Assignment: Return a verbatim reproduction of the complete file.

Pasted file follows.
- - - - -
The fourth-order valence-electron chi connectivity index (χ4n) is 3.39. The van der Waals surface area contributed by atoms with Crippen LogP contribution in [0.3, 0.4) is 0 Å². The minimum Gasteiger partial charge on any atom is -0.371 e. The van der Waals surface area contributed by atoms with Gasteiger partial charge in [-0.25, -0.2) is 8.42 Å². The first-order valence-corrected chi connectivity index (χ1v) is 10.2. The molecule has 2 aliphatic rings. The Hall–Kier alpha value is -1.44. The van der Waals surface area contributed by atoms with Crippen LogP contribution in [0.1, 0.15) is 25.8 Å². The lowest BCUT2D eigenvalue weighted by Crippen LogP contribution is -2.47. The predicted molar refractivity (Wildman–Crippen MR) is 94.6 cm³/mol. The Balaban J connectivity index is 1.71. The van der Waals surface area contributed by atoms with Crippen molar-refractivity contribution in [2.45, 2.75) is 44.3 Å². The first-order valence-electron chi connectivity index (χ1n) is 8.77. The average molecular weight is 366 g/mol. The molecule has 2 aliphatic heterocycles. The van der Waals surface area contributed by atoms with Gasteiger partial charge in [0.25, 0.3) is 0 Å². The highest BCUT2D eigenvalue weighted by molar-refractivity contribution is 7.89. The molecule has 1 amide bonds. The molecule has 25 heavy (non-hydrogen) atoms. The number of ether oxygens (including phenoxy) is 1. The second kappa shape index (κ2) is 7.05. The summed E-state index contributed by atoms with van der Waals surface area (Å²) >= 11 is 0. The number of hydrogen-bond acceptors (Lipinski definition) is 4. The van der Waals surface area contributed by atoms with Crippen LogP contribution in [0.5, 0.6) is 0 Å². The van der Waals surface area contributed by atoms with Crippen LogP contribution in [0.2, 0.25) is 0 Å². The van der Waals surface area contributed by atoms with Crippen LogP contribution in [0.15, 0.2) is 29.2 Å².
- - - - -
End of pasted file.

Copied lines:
The fourth-order valence-electron chi connectivity index (χ4n) is 3.39. The van der Waals surface area contributed by atoms with Crippen LogP contribution in [0.3, 0.4) is 0 Å². The minimum Gasteiger partial charge on any atom is -0.371 e. The van der Waals surface area contributed by atoms with Gasteiger partial charge in [-0.25, -0.2) is 8.42 Å². The first-order valence-corrected chi connectivity index (χ1v) is 10.2. The molecule has 2 aliphatic rings. The Hall–Kier alpha value is -1.44. The van der Waals surface area contributed by atoms with Crippen LogP contribution in [0.1, 0.15) is 25.8 Å². The lowest BCUT2D eigenvalue weighted by Crippen LogP contribution is -2.47. The predicted molar refractivity (Wildman–Crippen MR) is 94.6 cm³/mol. The Balaban J connectivity index is 1.71. The van der Waals surface area contributed by atoms with Crippen molar-refractivity contribution in [2.45, 2.75) is 44.3 Å². The first-order valence-electron chi connectivity index (χ1n) is 8.77. The average molecular weight is 366 g/mol. The molecule has 2 aliphatic heterocycles. The van der Waals surface area contributed by atoms with Gasteiger partial charge in [0.25, 0.3) is 0 Å². The highest BCUT2D eigenvalue weighted by molar-refractivity contribution is 7.89. The molecule has 1 amide bonds. The molecule has 25 heavy (non-hydrogen) atoms. The number of ether oxygens (including phenoxy) is 1. The second kappa shape index (κ2) is 7.05. The summed E-state index contributed by atoms with van der Waals surface area (Å²) >= 11 is 0. The number of hydrogen-bond acceptors (Lipinski definition) is 4. The van der Waals surface area contributed by atoms with Crippen LogP contribution in [0.5, 0.6) is 0 Å². The van der Waals surface area contributed by atoms with Crippen LogP contribution in [0.2, 0.25) is 0 Å². The van der Waals surface area contributed by atoms with Crippen LogP contribution in [0.15, 0.2) is 29.2 Å².